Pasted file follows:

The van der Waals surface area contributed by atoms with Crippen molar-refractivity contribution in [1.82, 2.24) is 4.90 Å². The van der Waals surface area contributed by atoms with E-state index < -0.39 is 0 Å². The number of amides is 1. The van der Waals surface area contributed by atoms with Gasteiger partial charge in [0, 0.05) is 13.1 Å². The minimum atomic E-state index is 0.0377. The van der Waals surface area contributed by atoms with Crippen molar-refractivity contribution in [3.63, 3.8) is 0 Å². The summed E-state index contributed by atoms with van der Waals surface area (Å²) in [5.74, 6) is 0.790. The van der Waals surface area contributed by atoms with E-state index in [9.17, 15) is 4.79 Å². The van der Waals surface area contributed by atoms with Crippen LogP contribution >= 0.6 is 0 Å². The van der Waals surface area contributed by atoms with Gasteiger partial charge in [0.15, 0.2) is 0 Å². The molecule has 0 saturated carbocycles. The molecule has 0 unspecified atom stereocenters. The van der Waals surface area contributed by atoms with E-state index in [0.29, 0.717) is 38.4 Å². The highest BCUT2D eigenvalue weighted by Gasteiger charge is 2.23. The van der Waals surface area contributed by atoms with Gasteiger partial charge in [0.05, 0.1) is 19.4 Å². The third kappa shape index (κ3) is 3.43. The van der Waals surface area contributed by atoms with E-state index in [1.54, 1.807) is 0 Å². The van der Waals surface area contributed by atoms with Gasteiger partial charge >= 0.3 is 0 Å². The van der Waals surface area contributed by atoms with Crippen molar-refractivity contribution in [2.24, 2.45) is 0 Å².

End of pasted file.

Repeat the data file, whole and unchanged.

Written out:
The van der Waals surface area contributed by atoms with Crippen molar-refractivity contribution in [1.82, 2.24) is 4.90 Å². The van der Waals surface area contributed by atoms with E-state index < -0.39 is 0 Å². The number of amides is 1. The van der Waals surface area contributed by atoms with Gasteiger partial charge in [0, 0.05) is 13.1 Å². The minimum atomic E-state index is 0.0377. The van der Waals surface area contributed by atoms with Crippen molar-refractivity contribution in [3.63, 3.8) is 0 Å². The summed E-state index contributed by atoms with van der Waals surface area (Å²) in [5.74, 6) is 0.790. The van der Waals surface area contributed by atoms with E-state index in [9.17, 15) is 4.79 Å². The van der Waals surface area contributed by atoms with Crippen LogP contribution >= 0.6 is 0 Å². The van der Waals surface area contributed by atoms with Gasteiger partial charge in [0.15, 0.2) is 0 Å². The molecule has 0 saturated carbocycles. The molecule has 0 unspecified atom stereocenters. The van der Waals surface area contributed by atoms with E-state index in [0.29, 0.717) is 38.4 Å². The highest BCUT2D eigenvalue weighted by Gasteiger charge is 2.23. The van der Waals surface area contributed by atoms with Gasteiger partial charge in [0.05, 0.1) is 19.4 Å². The third kappa shape index (κ3) is 3.43. The van der Waals surface area contributed by atoms with E-state index in [1.54, 1.807) is 0 Å². The van der Waals surface area contributed by atoms with Gasteiger partial charge >= 0.3 is 0 Å². The van der Waals surface area contributed by atoms with Crippen molar-refractivity contribution in [2.24, 2.45) is 0 Å².